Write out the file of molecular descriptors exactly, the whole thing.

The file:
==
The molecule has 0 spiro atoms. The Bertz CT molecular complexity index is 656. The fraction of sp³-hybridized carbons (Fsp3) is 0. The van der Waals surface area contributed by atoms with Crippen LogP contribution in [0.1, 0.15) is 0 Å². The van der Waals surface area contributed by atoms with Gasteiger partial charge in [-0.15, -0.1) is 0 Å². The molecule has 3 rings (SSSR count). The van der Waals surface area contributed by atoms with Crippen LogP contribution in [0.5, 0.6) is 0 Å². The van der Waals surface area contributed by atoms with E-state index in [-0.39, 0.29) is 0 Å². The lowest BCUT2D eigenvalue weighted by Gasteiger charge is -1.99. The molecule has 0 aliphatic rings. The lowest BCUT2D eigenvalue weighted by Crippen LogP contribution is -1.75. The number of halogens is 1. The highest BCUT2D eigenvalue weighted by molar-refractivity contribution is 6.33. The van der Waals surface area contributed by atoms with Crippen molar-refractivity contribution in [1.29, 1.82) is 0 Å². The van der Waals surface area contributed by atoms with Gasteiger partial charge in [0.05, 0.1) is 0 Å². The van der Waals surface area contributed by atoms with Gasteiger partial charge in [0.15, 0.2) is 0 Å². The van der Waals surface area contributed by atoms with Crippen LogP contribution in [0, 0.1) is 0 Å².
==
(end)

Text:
The molecule has 0 spiro atoms. The Bertz CT molecular complexity index is 656. The fraction of sp³-hybridized carbons (Fsp3) is 0. The van der Waals surface area contributed by atoms with Crippen LogP contribution in [0.1, 0.15) is 0 Å². The van der Waals surface area contributed by atoms with Gasteiger partial charge in [-0.15, -0.1) is 0 Å². The molecule has 3 rings (SSSR count). The van der Waals surface area contributed by atoms with Crippen LogP contribution in [0.5, 0.6) is 0 Å². The van der Waals surface area contributed by atoms with E-state index in [-0.39, 0.29) is 0 Å². The lowest BCUT2D eigenvalue weighted by Gasteiger charge is -1.99. The molecule has 0 aliphatic rings. The lowest BCUT2D eigenvalue weighted by Crippen LogP contribution is -1.75. The number of halogens is 1. The highest BCUT2D eigenvalue weighted by molar-refractivity contribution is 6.33. The van der Waals surface area contributed by atoms with Crippen molar-refractivity contribution in [1.29, 1.82) is 0 Å². The van der Waals surface area contributed by atoms with Gasteiger partial charge in [0.05, 0.1) is 0 Å². The van der Waals surface area contributed by atoms with Gasteiger partial charge in [0.15, 0.2) is 0 Å². The van der Waals surface area contributed by atoms with Crippen LogP contribution in [0, 0.1) is 0 Å².